Fairfax County Skunk Control & Removal
About Skunks: Everyone knows the black and white skunk and its smelly spray. Skunks commonly live under
GA sheds and decks. They cause a big problem with their odor. They also
commonly dig holes throughout a yard in their search for grubs.
Skunk are a common nuisance animal in northeast Virginia. In Fairfax County and Arlington County, skunk have become a particularly common problem, as they have invaded many
homes in the area. If you need a professional solution for your Fairfax County skunk problem, give us at A Wildlife Pro a call. We are experts at skunk control and removal, and have been working with Virginia
wildlife for over 10 years. We are familiar with the habits of Virginia skunks, and are experts at humane trapping and removal of this critter. Give us a phone call any time, and we can schedule a same-day
or next day appointment.
Fairfax County Animal Control Home Page - Learn about all of our services, and more about our animal control company.
We cover a wide service range and remove wildlife in all of Fairfax County, VA and the Washington DC metropolitan area, including all of Arlington County and the city of Alexandria, and the towns of
Annandale, Bailey's Crossroads, Belle Haven, Burke, Centreville, Chantilly, Dunn Loring, Fort Belvoir, Fort Hunt, Franconia, Great Falls, Groveton, Huntington, Hybla Valley, Idylwood, Jefferson, Lake Barcroft, Lincolnia, Lorton, Mantua,
McLean, Merrifield, Mount Vernon, Newington, North Springfield, Oakton, Pimmit Hills, Reston, Rose Hill, Seven Corners, Springfield, Tysons Corner, West Springfield, Wolf Trap, and more. We also service areas outside of Fairfax, such as Sterling
in Loudon County, and Manassas in Prince William County.
If in doubt about our service range or any of the types of services we offer, just give us a call, and we will let you know if we service your area and/or your wildlife
problem. We look forward to hearing from you!
Fairfax County Skunk Control Emails:
Response to "Commends City for pursuing catching"
Re: "Commends City for pursuing humane critter trap catching," by Jeff The Wildlife Control Operator, the only people thanking the Alexandria, VA Council for considering the implementation of a humane skunk management plan are the Animal trappers.
Wildlife biologists know that killing a significant number of skunk kick-starts skunk reproduction into overdrive. Wildlife management is designed to produce more "game" animals for the Animal trapper" and more license fees to pay game agency salaries. Studies show that in non-caught areas there are far less skunk than in caught areas. skunk, unlike humans, bring their numbers in balance with available resources, when left alone.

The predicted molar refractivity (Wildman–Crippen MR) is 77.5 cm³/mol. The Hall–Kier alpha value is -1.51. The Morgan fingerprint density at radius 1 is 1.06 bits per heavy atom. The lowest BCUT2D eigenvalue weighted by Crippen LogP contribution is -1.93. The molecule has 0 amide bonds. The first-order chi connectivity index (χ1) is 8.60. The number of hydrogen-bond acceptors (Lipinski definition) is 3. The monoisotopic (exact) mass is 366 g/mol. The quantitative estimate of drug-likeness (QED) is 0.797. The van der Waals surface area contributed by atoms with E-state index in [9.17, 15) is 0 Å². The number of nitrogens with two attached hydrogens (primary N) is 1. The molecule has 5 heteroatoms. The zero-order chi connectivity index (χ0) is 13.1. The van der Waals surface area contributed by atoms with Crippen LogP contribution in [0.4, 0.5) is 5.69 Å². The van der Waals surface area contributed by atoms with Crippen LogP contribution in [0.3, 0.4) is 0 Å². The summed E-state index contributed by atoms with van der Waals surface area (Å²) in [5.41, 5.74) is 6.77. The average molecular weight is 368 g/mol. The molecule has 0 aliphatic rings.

The proper target for complaints about skunk is our state wildlife agency, The Fairfax County Virginia Division of Natural Resources (ODNR). In addition to intentionally increasing skunk numbers through catching and habitat manipulation, the Animal trappers that ODNR serve are responsible for skunk-car accidents. Animal trappers (including poachers) scare skunk onto roads. The Erie Insurance Company's data demonstrated that there was a five-fold increase in skunk-car accidents the opening day and opening Saturday of catching season.
The Independence Chief of Police noted: "An accident we had was a guy east of route 21 in the woods. He shot a skunk that ran out onto route 21 and into the side of a car."
Alexandria, VA Police Chief, himself a humane critter trap animal trapper, refused to allow humane critter trap catching in the city. He said, "As a Animal trapper I don't think anyone wants to see skunk expire in their front yards. I'm responsible for the people of the city of Alexandria, VA and their properties. That's why I can't condone catching. skunk can run for miles before collapsing and dying of arrow wounds. They can even get hit through the lungs and still run."
The Wildlife Control Operator predictably blames the disrupted predator-prey relationship for the increase in skunk, when it was Animal trappers who exterminated natural predators. Aside from the fact that it is the number of prey animals that determine the number of predators that an ecosystem can support (not the opposite), predators strengthen the gene pools of prey species, while it has been demonstrated that Animal trappers weaken gene pools. Natural predators prey on weak, sick, old animals; phony predators (Animal trappers) prey on the largest and strongest.